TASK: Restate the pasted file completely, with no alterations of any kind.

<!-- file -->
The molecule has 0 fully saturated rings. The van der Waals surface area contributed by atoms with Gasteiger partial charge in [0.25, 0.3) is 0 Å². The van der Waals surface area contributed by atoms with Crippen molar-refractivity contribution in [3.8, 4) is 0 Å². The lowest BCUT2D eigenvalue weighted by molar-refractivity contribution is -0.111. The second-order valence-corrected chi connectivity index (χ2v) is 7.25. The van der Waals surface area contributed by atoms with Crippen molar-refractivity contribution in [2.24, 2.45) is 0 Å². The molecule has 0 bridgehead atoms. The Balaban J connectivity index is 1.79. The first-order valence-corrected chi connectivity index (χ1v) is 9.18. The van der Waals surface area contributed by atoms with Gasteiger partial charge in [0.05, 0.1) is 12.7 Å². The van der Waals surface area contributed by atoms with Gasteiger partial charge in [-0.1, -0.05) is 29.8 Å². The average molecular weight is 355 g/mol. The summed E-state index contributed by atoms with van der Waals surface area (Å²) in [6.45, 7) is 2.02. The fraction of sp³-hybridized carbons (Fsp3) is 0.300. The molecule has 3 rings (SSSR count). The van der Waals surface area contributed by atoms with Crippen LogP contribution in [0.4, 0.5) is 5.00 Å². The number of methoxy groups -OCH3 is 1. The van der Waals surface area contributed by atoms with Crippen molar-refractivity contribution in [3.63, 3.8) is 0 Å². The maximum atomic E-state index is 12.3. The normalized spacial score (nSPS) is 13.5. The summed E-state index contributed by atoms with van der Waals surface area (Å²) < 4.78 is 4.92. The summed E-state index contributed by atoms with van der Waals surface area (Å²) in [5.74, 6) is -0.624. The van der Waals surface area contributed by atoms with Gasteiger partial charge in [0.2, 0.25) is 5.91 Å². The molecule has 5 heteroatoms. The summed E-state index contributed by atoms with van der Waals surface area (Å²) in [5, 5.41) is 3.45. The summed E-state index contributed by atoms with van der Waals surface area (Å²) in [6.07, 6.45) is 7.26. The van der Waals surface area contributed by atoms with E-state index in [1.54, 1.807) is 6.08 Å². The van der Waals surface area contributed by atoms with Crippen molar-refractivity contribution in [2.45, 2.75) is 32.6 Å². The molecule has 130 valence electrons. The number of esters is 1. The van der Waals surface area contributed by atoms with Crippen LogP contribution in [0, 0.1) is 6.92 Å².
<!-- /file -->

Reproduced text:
The molecule has 0 fully saturated rings. The van der Waals surface area contributed by atoms with Gasteiger partial charge in [0.25, 0.3) is 0 Å². The van der Waals surface area contributed by atoms with Crippen molar-refractivity contribution in [3.8, 4) is 0 Å². The lowest BCUT2D eigenvalue weighted by molar-refractivity contribution is -0.111. The second-order valence-corrected chi connectivity index (χ2v) is 7.25. The van der Waals surface area contributed by atoms with Crippen molar-refractivity contribution in [2.24, 2.45) is 0 Å². The molecule has 0 bridgehead atoms. The Balaban J connectivity index is 1.79. The first-order valence-corrected chi connectivity index (χ1v) is 9.18. The van der Waals surface area contributed by atoms with Gasteiger partial charge in [0.05, 0.1) is 12.7 Å². The van der Waals surface area contributed by atoms with Gasteiger partial charge in [-0.1, -0.05) is 29.8 Å². The average molecular weight is 355 g/mol. The summed E-state index contributed by atoms with van der Waals surface area (Å²) in [6.45, 7) is 2.02. The fraction of sp³-hybridized carbons (Fsp3) is 0.300. The molecule has 3 rings (SSSR count). The van der Waals surface area contributed by atoms with Crippen LogP contribution in [0.4, 0.5) is 5.00 Å². The number of methoxy groups -OCH3 is 1. The van der Waals surface area contributed by atoms with Crippen molar-refractivity contribution in [3.63, 3.8) is 0 Å². The maximum atomic E-state index is 12.3. The normalized spacial score (nSPS) is 13.5. The summed E-state index contributed by atoms with van der Waals surface area (Å²) < 4.78 is 4.92. The summed E-state index contributed by atoms with van der Waals surface area (Å²) in [5.74, 6) is -0.624. The van der Waals surface area contributed by atoms with Gasteiger partial charge in [0.2, 0.25) is 5.91 Å². The molecule has 5 heteroatoms. The summed E-state index contributed by atoms with van der Waals surface area (Å²) in [5, 5.41) is 3.45. The summed E-state index contributed by atoms with van der Waals surface area (Å²) in [6.07, 6.45) is 7.26. The van der Waals surface area contributed by atoms with E-state index in [1.54, 1.807) is 6.08 Å². The van der Waals surface area contributed by atoms with Crippen molar-refractivity contribution in [2.45, 2.75) is 32.6 Å². The molecule has 130 valence electrons. The number of esters is 1. The van der Waals surface area contributed by atoms with Crippen LogP contribution in [0, 0.1) is 6.92 Å².